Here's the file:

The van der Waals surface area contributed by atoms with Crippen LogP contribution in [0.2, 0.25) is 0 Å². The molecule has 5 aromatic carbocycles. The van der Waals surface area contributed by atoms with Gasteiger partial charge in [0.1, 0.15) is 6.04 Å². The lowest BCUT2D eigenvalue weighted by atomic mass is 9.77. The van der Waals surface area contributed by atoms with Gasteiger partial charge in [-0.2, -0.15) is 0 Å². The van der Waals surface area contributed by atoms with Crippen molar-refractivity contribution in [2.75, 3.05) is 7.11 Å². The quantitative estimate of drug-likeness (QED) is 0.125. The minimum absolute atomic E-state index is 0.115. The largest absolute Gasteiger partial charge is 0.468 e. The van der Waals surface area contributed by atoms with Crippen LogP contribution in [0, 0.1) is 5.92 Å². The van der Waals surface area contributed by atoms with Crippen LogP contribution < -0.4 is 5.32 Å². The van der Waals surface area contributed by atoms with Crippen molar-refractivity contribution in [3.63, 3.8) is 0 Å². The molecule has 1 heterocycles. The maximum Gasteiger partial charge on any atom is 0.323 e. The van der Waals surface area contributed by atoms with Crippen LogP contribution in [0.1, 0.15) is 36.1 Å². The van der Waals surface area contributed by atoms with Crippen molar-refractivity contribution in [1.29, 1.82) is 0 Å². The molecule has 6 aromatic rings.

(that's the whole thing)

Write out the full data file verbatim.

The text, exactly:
The van der Waals surface area contributed by atoms with Crippen LogP contribution in [0.2, 0.25) is 0 Å². The molecule has 5 aromatic carbocycles. The van der Waals surface area contributed by atoms with Gasteiger partial charge in [0.1, 0.15) is 6.04 Å². The lowest BCUT2D eigenvalue weighted by atomic mass is 9.77. The van der Waals surface area contributed by atoms with Gasteiger partial charge in [-0.2, -0.15) is 0 Å². The van der Waals surface area contributed by atoms with Crippen molar-refractivity contribution in [2.75, 3.05) is 7.11 Å². The quantitative estimate of drug-likeness (QED) is 0.125. The minimum absolute atomic E-state index is 0.115. The largest absolute Gasteiger partial charge is 0.468 e. The van der Waals surface area contributed by atoms with Crippen LogP contribution in [0, 0.1) is 5.92 Å². The van der Waals surface area contributed by atoms with Crippen LogP contribution < -0.4 is 5.32 Å². The van der Waals surface area contributed by atoms with Crippen molar-refractivity contribution in [3.63, 3.8) is 0 Å². The molecule has 1 heterocycles. The maximum Gasteiger partial charge on any atom is 0.323 e. The van der Waals surface area contributed by atoms with Crippen LogP contribution in [0.1, 0.15) is 36.1 Å². The van der Waals surface area contributed by atoms with Crippen molar-refractivity contribution in [1.29, 1.82) is 0 Å². The molecule has 6 aromatic rings.